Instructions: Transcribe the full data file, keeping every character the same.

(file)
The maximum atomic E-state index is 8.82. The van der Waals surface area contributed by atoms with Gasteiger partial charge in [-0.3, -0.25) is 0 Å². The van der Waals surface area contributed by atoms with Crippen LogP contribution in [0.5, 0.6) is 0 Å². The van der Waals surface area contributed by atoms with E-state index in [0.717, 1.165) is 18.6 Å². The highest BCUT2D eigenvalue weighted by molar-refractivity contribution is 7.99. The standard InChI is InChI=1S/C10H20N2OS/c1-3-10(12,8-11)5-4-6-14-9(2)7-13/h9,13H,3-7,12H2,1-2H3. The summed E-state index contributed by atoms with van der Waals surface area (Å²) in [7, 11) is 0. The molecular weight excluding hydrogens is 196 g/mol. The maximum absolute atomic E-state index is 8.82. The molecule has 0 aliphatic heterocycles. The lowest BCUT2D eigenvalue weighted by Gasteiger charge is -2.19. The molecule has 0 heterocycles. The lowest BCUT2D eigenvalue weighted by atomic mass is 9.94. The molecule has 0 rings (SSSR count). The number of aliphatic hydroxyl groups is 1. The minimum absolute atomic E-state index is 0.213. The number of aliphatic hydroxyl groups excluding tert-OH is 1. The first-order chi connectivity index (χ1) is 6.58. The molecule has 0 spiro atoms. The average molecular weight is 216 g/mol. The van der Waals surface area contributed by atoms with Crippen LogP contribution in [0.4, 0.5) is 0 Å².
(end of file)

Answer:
The maximum atomic E-state index is 8.82. The van der Waals surface area contributed by atoms with Gasteiger partial charge in [-0.3, -0.25) is 0 Å². The van der Waals surface area contributed by atoms with Crippen LogP contribution in [0.5, 0.6) is 0 Å². The van der Waals surface area contributed by atoms with E-state index in [0.717, 1.165) is 18.6 Å². The highest BCUT2D eigenvalue weighted by molar-refractivity contribution is 7.99. The standard InChI is InChI=1S/C10H20N2OS/c1-3-10(12,8-11)5-4-6-14-9(2)7-13/h9,13H,3-7,12H2,1-2H3. The summed E-state index contributed by atoms with van der Waals surface area (Å²) in [7, 11) is 0. The molecular weight excluding hydrogens is 196 g/mol. The maximum absolute atomic E-state index is 8.82. The molecule has 0 aliphatic heterocycles. The lowest BCUT2D eigenvalue weighted by Gasteiger charge is -2.19. The molecule has 0 heterocycles. The lowest BCUT2D eigenvalue weighted by atomic mass is 9.94. The molecule has 0 rings (SSSR count). The number of aliphatic hydroxyl groups is 1. The minimum absolute atomic E-state index is 0.213. The number of aliphatic hydroxyl groups excluding tert-OH is 1. The first-order chi connectivity index (χ1) is 6.58. The molecule has 0 spiro atoms. The average molecular weight is 216 g/mol. The van der Waals surface area contributed by atoms with Crippen LogP contribution in [0.4, 0.5) is 0 Å².